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Lost and Missing Animals

For all of us who have experienced it, an animal going missing or getting lost is a hugely emotional and stressful event, for both human and often for the animal as well. 

Each and every missing and lost animal case is unique, and the information given here is just some of the more commonly encountered situations that I have experienced with missing animals.  In over 11 years of communicating with animals, I have dealt with many lost and missing animals, with much experience being gained during a three year period of running a lost/missing tracking department for an established animal communicator.  Together with several other communicators, we worked as a community to help missing animals, sharing what we learned and helping each other through difficult cases.  The information shared here is therefore a culmination of the years of personal and shared experience that was built up, during that time and since then. 


There is a distinction between an animal getting lost and one who has gone missing.  An animal is considered lost when the event happens away from the animal’s normal home, e.g. getting out of the car at the vet, or jumping from a car, or while on holiday etc. etc.  An animal is normally considered missing when it has left from home and knows where more or less where it is relative to his / her home.

The purpose of animal communication with lost and missing animals, can be most useful in the following ways:

When an animal is lost, i.e. it happened away from home where the animal most likely doesn’t know any of the surroundings, an animal communication session is to gain information relating to the state of mind, the emotional state of the animal, as well as whatever information the animal will share about his / her whereabouts; whether the animal is stationary or is on the move; whether the animal has had human contact, been picked up, moved around in a car etc. etc.

In the case of missing animals, the purpose of the animal communication session is to gain information and insight into why the animal left home, whether the animal would like to return and if so, if there is anything preventing them from doing so.  If the animal wishes to be found or needs help getting home, recording as much detail as the animal will share about their current surroundings, and whatever the animal communicates about their time since they left home.  It is not the job of the animal communicator to find the animal, or make him/her go home.  Animals have free will, and if they have left because of something that has happened or changed in their environment.  All the animal communicator can do is find out what that might be, if anything can be changed to encourage her to go home, whatever may have happened since she left home, and any details regarding where she is now, including whether she is able to move around on her own, whether she has interacted with humans, been fed or is finding her own food etc. etc.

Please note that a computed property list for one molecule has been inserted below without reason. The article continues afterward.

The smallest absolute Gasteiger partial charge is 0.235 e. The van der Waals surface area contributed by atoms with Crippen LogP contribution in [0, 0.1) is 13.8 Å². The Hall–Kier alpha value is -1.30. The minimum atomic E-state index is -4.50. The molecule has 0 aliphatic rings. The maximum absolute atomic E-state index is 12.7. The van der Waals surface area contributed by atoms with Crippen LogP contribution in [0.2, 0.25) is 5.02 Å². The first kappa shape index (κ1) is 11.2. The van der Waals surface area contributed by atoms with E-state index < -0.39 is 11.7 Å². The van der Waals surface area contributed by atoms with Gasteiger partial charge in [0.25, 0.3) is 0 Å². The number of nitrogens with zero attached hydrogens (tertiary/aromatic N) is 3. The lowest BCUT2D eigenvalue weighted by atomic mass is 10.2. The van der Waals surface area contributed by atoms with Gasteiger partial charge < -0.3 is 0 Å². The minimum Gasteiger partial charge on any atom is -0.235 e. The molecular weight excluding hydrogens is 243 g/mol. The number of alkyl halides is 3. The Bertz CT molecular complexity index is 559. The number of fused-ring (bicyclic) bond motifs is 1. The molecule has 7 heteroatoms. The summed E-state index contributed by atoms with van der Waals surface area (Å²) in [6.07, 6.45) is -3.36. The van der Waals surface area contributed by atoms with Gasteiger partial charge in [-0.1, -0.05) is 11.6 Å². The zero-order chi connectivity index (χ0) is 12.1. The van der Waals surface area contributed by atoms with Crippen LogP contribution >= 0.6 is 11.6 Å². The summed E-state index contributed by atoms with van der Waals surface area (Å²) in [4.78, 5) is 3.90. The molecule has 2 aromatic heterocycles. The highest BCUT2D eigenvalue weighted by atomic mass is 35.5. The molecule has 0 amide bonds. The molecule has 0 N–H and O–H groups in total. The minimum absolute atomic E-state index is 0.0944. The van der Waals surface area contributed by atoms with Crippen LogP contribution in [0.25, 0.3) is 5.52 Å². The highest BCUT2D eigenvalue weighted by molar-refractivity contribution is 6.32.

There are cases where animals have experienced shock, fright or trauma at home, and have escaped and run away in fright… and become lost.

This information is then sent to the human in as much detail as possible.  The animal communicator cannot interpret the information, and can only record it. 

There are some benefits to working with experienced animal communicators for a number of reasons:

  • Experienced animal communicators will have several different modalities and techniques they use to gain further information, but please bear in mind that this is always done with the animal’s permission.  Should an animal not wish to be found, for whatever reason, the animal is respected and honoured for this.

  • An experienced animal communicator will be able to better interpret information based on their years of experience with animals, and will be able to better understand ways to help the animal, offer options to the animal, and make sure the animal is aware of all the potential avenues and possibilities.


There are some limitations, and information, to bear in mind when considering a communication with a lost and missing animal: